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Parents of Special Needs Children: Who Takes Care Of You?

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Even under the best of circumstances, parenting is difficult. But add special needs on top of baseline care, and it can be overwhelming. If your child has special needs, your lifestyle is much different than many of your extended family, friends and neighbors. You have daily complications they might not fully understand. No doubt you can add to the list below based on your own unique situation.

  • You child needs more supervision and structured activities
  • Your child may need help with simple tasks
  • Your child many not communicate well
  • Your child may need more help with school work
  • You spend more time in doctor’s offices

Above all, you carry the knowledge that your parental commitment is open-ended. Your responsibilities will continue far past the times when the children of others have left the nest. All of these factors can result in physical, mental and emotional distress.

But always remember: It’s okay to have negative feelings about your situation, it’s okay to schedule time for yourself and it’s okay to ask for help.

Dealing with Negative Feelings

First, know that it’s okay to feel frustrated or angry—with your friends, your loved ones and even your child. Allow yourself to feel these emotions. In fact, the only emotion you shouldn’t feel is guilt. Just because you’re angry doesn’t mean you don’t love your child or your spouse. Just because you wish you could have your friends’ or neighbors’ way of life for just one day doesn’t mean you hate your lifestyle. Acknowledge that you have negative feelings and that this is natural. Fighting or suppressing them can often make feelings more intense and outbursts more frequent.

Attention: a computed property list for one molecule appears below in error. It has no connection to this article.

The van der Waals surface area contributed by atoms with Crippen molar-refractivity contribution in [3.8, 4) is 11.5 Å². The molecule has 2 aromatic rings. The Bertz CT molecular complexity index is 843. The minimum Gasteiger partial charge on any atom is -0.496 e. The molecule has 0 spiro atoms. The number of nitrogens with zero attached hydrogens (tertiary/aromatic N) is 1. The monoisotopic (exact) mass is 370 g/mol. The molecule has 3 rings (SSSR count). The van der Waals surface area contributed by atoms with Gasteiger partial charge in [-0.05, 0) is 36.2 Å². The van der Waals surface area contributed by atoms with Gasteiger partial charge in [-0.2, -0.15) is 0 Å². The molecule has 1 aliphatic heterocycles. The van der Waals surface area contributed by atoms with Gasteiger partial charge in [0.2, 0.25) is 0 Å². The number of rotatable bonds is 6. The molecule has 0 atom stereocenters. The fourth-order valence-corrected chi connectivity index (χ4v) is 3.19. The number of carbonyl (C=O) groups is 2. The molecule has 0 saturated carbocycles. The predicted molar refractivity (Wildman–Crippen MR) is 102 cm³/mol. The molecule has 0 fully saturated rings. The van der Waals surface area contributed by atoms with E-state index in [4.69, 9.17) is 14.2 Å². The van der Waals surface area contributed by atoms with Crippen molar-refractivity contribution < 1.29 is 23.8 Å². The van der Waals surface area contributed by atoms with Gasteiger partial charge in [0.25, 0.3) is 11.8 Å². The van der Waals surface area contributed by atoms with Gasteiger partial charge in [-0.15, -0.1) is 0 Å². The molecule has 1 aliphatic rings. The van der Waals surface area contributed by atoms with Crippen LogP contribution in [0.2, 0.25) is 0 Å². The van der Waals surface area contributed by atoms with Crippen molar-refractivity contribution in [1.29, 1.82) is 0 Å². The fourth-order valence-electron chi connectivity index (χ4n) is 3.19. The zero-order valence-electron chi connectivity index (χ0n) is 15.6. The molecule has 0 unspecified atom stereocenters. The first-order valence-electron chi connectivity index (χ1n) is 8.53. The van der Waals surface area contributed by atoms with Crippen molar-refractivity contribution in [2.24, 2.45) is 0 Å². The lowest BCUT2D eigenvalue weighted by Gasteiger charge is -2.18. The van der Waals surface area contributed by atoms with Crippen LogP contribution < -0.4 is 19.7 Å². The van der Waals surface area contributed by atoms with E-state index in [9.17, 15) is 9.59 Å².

What About You?

Parenting a special needs child is exhausting. Because your daily activities are so demanding, it can be hard to find time for your own well-being. A few moments to rest and recover from the draining activities of the day is often a luxury. But as Vince Lombardi once said, “Fatigue makes cowards of us all.” For this reason, it’s vital that you make every effort to take care of yourself while you take care of your child. WebMD offers the following suggestions:

  • Build a support system. Seek out local groups and parent network organizations for families of children with autism. Ask your physician or child developmental specialist for referrals. Join online forums for parents of children with special needs.
  • Make time for your relationships. Try to schedule regular dates with your partner and outings with friends. Keep up with the activities you enjoy together.
  • Make time for just you. What fills your tank? Whether it’s a grueling yoga class, a great book or time outdoors, put solo time on your calendar and don’t put it off. Encourage your spouse to do the same for him/herself.

Some Good News:

You might have heard speculation about an 80% divorce rate among parents of children with autism. But according to a 2012 survey in the Journal of Autism and Development Disorders, there is no evidence to suggest that children with autism are at an increased risk for parental divorce compared to children without autism in the United States. You and your spouse won’t always be on the same page, but that’s the case regardless of your child’s needs.

Find What Works

Your child’s needs are unique, and so is your family. No one feels exactly the way you do. While these general suggestions may prove beneficial, experiment and find what works best for you. Finally if you or your partner feel persistently overwhelmed or depressed, or if the stress of caring for a disabled child is affecting your relationship, simply having an objective person to talk to can sometimes make all the difference.

Who to Call

At Stenzel Clinical, we have a team of over 30 counselors and therapists across four Chicagoland locations. Each of us have a different style and specialty. We are here to remind you that there is always hope, and we’re ready to walk with you on your journey.

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